By the year 2020 the world’s population is projected to grow by some 30 percent, become more urban, and have more income. Meeting the world’s food needs under these conditions will have profound implications for the world’s agricultural production and trading systems in coming decades. World Food Prospects: Critical Issues for the Early Twenty-first Century, a recent Food Policy Report by Per Pinstrup-Andersen, Rajul Pandya-Lorch, and Mark W. Rosegrant, presents the most recent IFPRI projections of the future world food situation and identifies six recent developments and emerging issues that will influence the prospects for global food security.
Prospects for Food Security
Almost all of the increase in world food demand will take place in developing countries. Developing countries will account for about 85 percent of the increase in the global demand for cereals and meat between 1995 and 2020. However, a developing-country person in 2020 will consume less than half the amount of cereals consumed by a developed-country person and slightly more than one-third of the meat products.
A demand-driven “livestock revolution” is under way in the developing world. Between the early 1970s and the mid-1990s, the volume of meat consumed in the developing world grew almost three times as fast as it did in the developed countries. Demand for meat in the developing world is projected to double between 1995 and 2020. In response to the strong demand for meat products, demand for cereals for feeding livestock will double in developing countries. Demand for maize in developing countries will increase much faster than for any other cereal and will overtake demand for rice and wheat by 2020.
To meet demand, the world’s farmers will have to produce 40 percent more grain in 2020. Increases in cultivated area are expected to contribute only about one-fifth of the increase in global cereal production between 1995 and 2020, so improvements in crop yields will be required to bring about the necessary production. However, growth in farmers’ cereal yields is slowing from the heyday of the Green Revolution during the 1970s. Without substantial and sustained additional investment in agricultural research, it will become more and more difficult to maintain, let alone increase, cereal yields in the long run.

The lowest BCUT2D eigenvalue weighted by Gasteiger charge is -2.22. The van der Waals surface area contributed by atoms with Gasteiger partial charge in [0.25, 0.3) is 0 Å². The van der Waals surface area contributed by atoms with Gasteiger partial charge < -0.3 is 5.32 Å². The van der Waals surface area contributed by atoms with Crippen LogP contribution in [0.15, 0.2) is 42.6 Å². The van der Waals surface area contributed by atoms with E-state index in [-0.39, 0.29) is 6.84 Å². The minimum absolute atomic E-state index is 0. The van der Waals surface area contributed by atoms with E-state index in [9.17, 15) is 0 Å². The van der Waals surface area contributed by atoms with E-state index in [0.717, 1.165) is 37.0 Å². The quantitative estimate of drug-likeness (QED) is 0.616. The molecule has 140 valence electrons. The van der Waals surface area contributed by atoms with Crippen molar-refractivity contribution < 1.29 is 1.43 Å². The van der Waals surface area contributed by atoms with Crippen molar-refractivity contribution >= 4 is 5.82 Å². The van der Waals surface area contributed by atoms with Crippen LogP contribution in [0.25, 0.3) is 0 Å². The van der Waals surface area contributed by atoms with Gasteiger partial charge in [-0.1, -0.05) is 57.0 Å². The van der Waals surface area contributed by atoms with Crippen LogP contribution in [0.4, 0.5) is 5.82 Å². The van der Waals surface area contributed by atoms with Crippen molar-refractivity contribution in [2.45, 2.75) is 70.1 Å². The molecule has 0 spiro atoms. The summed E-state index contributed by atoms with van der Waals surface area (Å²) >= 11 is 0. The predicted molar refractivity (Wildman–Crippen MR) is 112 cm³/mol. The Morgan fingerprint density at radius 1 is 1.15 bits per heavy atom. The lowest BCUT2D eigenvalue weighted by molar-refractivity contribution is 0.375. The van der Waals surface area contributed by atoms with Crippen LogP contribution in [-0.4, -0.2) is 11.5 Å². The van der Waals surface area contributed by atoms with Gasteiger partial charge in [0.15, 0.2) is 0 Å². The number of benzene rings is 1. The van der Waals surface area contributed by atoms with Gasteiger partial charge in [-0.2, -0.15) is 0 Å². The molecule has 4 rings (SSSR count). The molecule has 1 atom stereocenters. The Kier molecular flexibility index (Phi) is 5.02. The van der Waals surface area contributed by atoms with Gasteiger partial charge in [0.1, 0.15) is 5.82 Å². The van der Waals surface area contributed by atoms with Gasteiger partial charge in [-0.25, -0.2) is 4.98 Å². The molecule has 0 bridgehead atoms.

Food production is increasing much faster in the developing world than in the developed world. By 2020, the developing world will be producing 59 percent of the world’s cereals and 61 percent of the world’s meat. Nevertheless, cereal production in the developing world will not keep pace with demand, and net cereal imports by developing countries will almost double between 1995 and 2020 to fill the gap between production and demand. Net meat imports by developing countries will increase eightfold during this period to 6.6 million tons.
About 60 percent of the developing world’s net cereal imports in 2020 will come from the United States. Eastern Europe and the former Soviet Union are forecast to emerge as major net exporters, and the European Union and Australia are projected to increase their net exports as well.
Food prices will remain steady or fall slightly between 1995 and 2020. The much slower decrease in food prices compared with past trends is due to the continued slowdown in crop yield increases, as well as strong growth in demand for meat in developing countries. In the scenario described in the report, food insecurity and malnutrition will persist in 2020 and beyond. It projects that 135 million children under five years of age will be malnourished in 2020, a decline of only 15 percent from 160 million in 1995. With more than 77 percent of the developing world’s malnourished children in 2020, Sub-Saharan Africa and South Asia will remain “hot spots” of child malnutrition and food insecurity.